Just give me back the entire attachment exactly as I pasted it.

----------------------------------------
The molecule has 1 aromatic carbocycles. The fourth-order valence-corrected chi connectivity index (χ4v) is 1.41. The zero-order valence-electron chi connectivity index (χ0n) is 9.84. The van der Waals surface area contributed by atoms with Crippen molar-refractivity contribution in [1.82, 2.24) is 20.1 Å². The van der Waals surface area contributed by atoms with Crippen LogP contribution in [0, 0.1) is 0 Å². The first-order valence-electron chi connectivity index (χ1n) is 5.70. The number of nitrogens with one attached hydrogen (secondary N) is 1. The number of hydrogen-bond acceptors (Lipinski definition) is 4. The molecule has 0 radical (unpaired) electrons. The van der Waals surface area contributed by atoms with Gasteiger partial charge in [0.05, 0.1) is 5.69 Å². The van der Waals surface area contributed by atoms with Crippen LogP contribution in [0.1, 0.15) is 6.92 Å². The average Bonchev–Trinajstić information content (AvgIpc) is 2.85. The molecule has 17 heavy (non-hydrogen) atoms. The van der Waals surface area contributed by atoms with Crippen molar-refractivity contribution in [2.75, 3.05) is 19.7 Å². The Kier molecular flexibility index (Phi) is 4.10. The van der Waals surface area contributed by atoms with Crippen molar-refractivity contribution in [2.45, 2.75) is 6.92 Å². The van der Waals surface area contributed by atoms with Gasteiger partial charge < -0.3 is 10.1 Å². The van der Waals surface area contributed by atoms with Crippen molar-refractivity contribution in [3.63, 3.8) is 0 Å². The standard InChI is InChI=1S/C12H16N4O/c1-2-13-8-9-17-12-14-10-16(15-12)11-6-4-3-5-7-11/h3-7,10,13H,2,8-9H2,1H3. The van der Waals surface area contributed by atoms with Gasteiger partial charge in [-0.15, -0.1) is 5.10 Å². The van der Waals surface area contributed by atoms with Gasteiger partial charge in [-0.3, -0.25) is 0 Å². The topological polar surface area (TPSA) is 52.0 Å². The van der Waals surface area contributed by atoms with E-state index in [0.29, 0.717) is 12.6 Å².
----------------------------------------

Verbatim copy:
The molecule has 1 aromatic carbocycles. The fourth-order valence-corrected chi connectivity index (χ4v) is 1.41. The zero-order valence-electron chi connectivity index (χ0n) is 9.84. The van der Waals surface area contributed by atoms with Crippen molar-refractivity contribution in [1.82, 2.24) is 20.1 Å². The van der Waals surface area contributed by atoms with Crippen LogP contribution in [0, 0.1) is 0 Å². The first-order valence-electron chi connectivity index (χ1n) is 5.70. The number of nitrogens with one attached hydrogen (secondary N) is 1. The number of hydrogen-bond acceptors (Lipinski definition) is 4. The molecule has 0 radical (unpaired) electrons. The van der Waals surface area contributed by atoms with Gasteiger partial charge in [0.05, 0.1) is 5.69 Å². The van der Waals surface area contributed by atoms with Crippen LogP contribution in [0.1, 0.15) is 6.92 Å². The average Bonchev–Trinajstić information content (AvgIpc) is 2.85. The molecule has 17 heavy (non-hydrogen) atoms. The van der Waals surface area contributed by atoms with Crippen molar-refractivity contribution in [2.75, 3.05) is 19.7 Å². The Kier molecular flexibility index (Phi) is 4.10. The van der Waals surface area contributed by atoms with Crippen molar-refractivity contribution in [2.45, 2.75) is 6.92 Å². The van der Waals surface area contributed by atoms with Gasteiger partial charge < -0.3 is 10.1 Å². The van der Waals surface area contributed by atoms with Crippen molar-refractivity contribution in [3.63, 3.8) is 0 Å². The standard InChI is InChI=1S/C12H16N4O/c1-2-13-8-9-17-12-14-10-16(15-12)11-6-4-3-5-7-11/h3-7,10,13H,2,8-9H2,1H3. The van der Waals surface area contributed by atoms with Gasteiger partial charge in [-0.15, -0.1) is 5.10 Å². The van der Waals surface area contributed by atoms with Gasteiger partial charge in [-0.3, -0.25) is 0 Å². The topological polar surface area (TPSA) is 52.0 Å². The van der Waals surface area contributed by atoms with E-state index in [0.29, 0.717) is 12.6 Å².